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OMLT: Optimization and Machine Learning Toolkit

OMLT is a Python package for representing machine learning models (neural networks and gradient-boosted trees) within the Pyomo optimization environment. The package provides various optimization formulations for machine learning models (such as full-space, reduced-space, and MILP) as well as an interface to import sequential Keras and general ONNX models.

Please reference the paper for this software package as:

@article{ceccon2022omlt,
     title={OMLT: Optimization & Machine Learning Toolkit},
     author={Ceccon, F. and Jalving, J. and Haddad, J. and Thebelt, A. and Tsay, C. and Laird, C. D and Misener, R.},
     journal={Journal of Machine Learning Research},
     volume={23},
     number={349},
     pages={1--8},
     year={2022}
}

When utilizing linear model decision trees, please cite the following paper in addition:

@article{ammari2023,
     title={Linear Model Decision Trees as Surrogates in Optimization of Engineering Applications},
     author= {Bashar L. Ammari and Emma S. Johnson and Georgia Stinchfield and Taehun Kim and Michael Bynum and William E. Hart and Joshua Pulsipher and Carl D. Laird},
     journal={Computers \& Chemical Engineering},
     volume = {178},
     year = {2023},
     issn = {0098-1354},
     doi = {https://doi.org/10.1016/j.compchemeng.2023.108347}
}

When utilizing graph neural networks, please cite the following paper in addition:

@article{zhang2023,
     title={Augmenting optimization-based molecular design with graph neural networks},
     author= {Shiqiang Zhang and Juan S. Campos and Christian Feldmann and Frederik Sandfort and Miriam Mathea and Ruth Misener},
     journal={arXiv preprint arXiv:2312.03613},
     year = {2023},
}

Documentation

The latest OMLT documentation can be found at the readthedocs page. Additionally, much of the current functionality is demonstrated using Jupyter notebooks available in the notebooks folder.

Example

import tensorflow
import pyomo.environ as pyo
from omlt import OmltBlock, OffsetScaling
from omlt.neuralnet import FullSpaceNNFormulation, NetworkDefinition
from omlt.io import load_keras_sequential

#load a Keras model
nn = tensorflow.keras.models.load_model('tests/models/keras_linear_131_sigmoid', compile=False)

#create a Pyomo model with an OMLT block
model = pyo.ConcreteModel()
model.nn = OmltBlock()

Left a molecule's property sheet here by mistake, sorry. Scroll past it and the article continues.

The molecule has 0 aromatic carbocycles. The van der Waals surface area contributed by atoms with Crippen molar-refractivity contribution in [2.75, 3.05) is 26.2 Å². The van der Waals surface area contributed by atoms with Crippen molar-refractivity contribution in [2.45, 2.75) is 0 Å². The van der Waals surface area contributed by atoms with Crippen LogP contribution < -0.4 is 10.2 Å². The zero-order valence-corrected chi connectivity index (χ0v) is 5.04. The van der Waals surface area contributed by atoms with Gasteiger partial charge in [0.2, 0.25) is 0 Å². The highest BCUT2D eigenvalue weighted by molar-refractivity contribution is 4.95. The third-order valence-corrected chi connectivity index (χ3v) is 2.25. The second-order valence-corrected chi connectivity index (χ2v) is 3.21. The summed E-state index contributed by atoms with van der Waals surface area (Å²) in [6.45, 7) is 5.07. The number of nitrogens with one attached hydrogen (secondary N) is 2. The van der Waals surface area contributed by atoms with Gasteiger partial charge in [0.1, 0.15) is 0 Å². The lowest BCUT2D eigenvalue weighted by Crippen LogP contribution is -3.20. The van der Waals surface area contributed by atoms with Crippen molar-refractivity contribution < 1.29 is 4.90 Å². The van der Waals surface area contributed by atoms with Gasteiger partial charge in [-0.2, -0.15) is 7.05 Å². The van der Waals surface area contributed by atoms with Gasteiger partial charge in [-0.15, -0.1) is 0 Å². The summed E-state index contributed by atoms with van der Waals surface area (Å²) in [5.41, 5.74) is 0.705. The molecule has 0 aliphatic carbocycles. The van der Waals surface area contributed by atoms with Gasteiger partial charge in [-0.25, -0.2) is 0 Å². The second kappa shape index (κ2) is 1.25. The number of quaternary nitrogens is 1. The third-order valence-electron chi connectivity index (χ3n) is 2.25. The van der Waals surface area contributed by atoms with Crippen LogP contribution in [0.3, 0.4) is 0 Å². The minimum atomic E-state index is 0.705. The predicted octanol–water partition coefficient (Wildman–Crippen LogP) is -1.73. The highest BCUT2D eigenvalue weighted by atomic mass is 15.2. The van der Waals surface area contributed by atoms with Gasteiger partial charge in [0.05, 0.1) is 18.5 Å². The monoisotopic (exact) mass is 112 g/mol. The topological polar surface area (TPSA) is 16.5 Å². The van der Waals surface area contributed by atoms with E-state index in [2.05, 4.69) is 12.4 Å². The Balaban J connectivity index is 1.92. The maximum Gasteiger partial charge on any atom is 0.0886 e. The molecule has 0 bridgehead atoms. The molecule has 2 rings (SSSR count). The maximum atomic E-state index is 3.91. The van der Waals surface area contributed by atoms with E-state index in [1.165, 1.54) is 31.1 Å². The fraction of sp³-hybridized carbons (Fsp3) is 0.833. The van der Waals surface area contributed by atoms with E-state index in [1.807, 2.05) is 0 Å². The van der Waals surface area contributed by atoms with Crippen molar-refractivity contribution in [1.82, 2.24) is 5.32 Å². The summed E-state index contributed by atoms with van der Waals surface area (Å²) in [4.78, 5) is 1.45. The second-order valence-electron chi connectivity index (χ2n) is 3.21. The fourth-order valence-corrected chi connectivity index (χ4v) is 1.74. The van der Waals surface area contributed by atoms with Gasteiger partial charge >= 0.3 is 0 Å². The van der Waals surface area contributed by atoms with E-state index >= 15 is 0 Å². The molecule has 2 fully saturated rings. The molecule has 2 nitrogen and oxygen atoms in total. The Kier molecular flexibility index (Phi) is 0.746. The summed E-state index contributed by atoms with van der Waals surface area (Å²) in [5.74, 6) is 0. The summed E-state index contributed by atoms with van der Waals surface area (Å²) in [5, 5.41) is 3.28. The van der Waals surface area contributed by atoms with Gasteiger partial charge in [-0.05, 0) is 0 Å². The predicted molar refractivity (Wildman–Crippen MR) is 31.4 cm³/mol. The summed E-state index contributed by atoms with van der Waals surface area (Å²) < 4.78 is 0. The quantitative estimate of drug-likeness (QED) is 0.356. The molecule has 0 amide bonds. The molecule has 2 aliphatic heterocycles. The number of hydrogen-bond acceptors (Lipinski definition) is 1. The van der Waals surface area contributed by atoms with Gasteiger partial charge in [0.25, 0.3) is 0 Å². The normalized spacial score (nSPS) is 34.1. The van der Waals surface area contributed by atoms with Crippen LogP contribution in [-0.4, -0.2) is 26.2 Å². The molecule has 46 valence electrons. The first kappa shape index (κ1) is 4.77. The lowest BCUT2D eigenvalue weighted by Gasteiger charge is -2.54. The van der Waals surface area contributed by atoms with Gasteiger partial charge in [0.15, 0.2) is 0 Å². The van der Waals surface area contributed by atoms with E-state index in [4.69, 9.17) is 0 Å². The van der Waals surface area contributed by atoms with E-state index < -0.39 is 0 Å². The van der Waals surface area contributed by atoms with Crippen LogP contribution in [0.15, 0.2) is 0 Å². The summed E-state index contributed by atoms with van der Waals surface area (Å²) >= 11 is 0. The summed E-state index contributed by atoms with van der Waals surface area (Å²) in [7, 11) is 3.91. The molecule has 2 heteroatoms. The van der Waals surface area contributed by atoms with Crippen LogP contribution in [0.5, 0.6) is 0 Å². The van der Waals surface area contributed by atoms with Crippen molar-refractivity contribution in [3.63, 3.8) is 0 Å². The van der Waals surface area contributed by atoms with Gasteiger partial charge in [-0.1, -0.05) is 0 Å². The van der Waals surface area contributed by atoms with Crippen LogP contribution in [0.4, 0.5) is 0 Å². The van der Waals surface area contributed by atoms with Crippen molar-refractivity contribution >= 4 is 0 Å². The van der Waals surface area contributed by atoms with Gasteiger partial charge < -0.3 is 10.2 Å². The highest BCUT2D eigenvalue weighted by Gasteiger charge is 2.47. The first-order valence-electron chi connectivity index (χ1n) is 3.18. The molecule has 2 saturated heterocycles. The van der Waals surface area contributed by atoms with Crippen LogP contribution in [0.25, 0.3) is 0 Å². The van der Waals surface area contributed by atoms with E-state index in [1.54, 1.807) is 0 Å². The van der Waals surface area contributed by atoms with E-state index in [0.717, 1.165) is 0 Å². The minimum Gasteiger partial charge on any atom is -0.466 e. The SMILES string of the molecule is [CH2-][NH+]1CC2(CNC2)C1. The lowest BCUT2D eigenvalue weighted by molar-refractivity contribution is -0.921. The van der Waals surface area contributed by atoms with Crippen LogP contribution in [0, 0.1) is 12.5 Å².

#the neural net contains one input and one output
model.input = pyo.Var()
model.output = pyo.Var()

#apply simple offset scaling for the input and output
scale_x = (1, 0.5)       #(mean,stdev) of the input
scale_y = (-0.25, 0.125) #(mean,stdev) of the output
scaler = OffsetScaling(offset_inputs=[scale_x[0]],
                    factor_inputs=[scale_x[1]],
                    offset_outputs=[scale_y[0]],
                    factor_outputs=[scale_y[1]])

#provide bounds on the input variable (e.g. from training)
scaled_input_bounds = {0:(0,5)}

#load the keras model into a network definition
net = load_keras_sequential(nn,scaler,scaled_input_bounds)

#multiple formulations of a neural network are possible
#this uses the default NeuralNetworkFormulation object
formulation = FullSpaceNNFormulation(net)

#build the formulation on the OMLT block
model.nn.build_formulation(formulation)

#query inputs and outputs, as well as scaled inputs and outputs
model.nn.inputs.display()
model.nn.outputs.display()
model.nn.scaled_inputs.display()
model.nn.scaled_outputs.display()

#connect pyomo model input and output to the neural network
@model.Constraint()
def connect_input(mdl):
    return mdl.input == mdl.nn.inputs[0]

@model.Constraint()
def connect_output(mdl):
    return mdl.output == mdl.nn.outputs[0]

#solve an inverse problem to find that input that most closely matches the output value of 0.5
model.obj = pyo.Objective(expr=(model.output - 0.5)**2)
status = pyo.SolverFactory('ipopt').solve(model, tee=False)
print(pyo.value(model.input))
print(pyo.value(model.output))

Development

OMLT uses tox to manage development tasks:

  • tox -av to list available tasks
  • tox to run tests
  • tox -e lint to check formatting and code styles
  • tox -e format to automatically format files
  • tox -e docs to build the documentation
  • tox -e publish to publish the package to PyPi

Contributors

GitHub Name Acknowledgements
jalving Jordan Jalving This work was funded by Sandia National Laboratories, Laboratory Directed Research and Development program.
fracek Francesco Ceccon This work was funded by an Engineering & Physical Sciences Research Council Research Fellowship [GrantNumber EP/P016871/1].
carldlaird Carl D. Laird Initial work was funded by Sandia National Laboratories, Laboratory Directed Research and Development program. Current work supported by Carnegie Mellon University.
tsaycal Calvin Tsay This work was funded by an Engineering & Physical Sciences Research Council Research Fellowship [GrantNumber EP/T001577/1], with additional support from an Imperial College Research Fellowship.
thebtron Alexander Thebelt This work was supported by BASF SE, Ludwigshafen am Rhein.
bammari Bashar L. Ammari This work was funded by Sandia National Laboratories, Laboratory Directed Research and Development program.
juan-campos Juan S. Campos This work was funded by an Engineering & Physical Sciences Research Council Research Fellowship [GrantNumber EP/W003317/1].
zshiqiang Shiqiang Zhang This work was funded by an Imperial College Hans Rausing PhD Scholarship.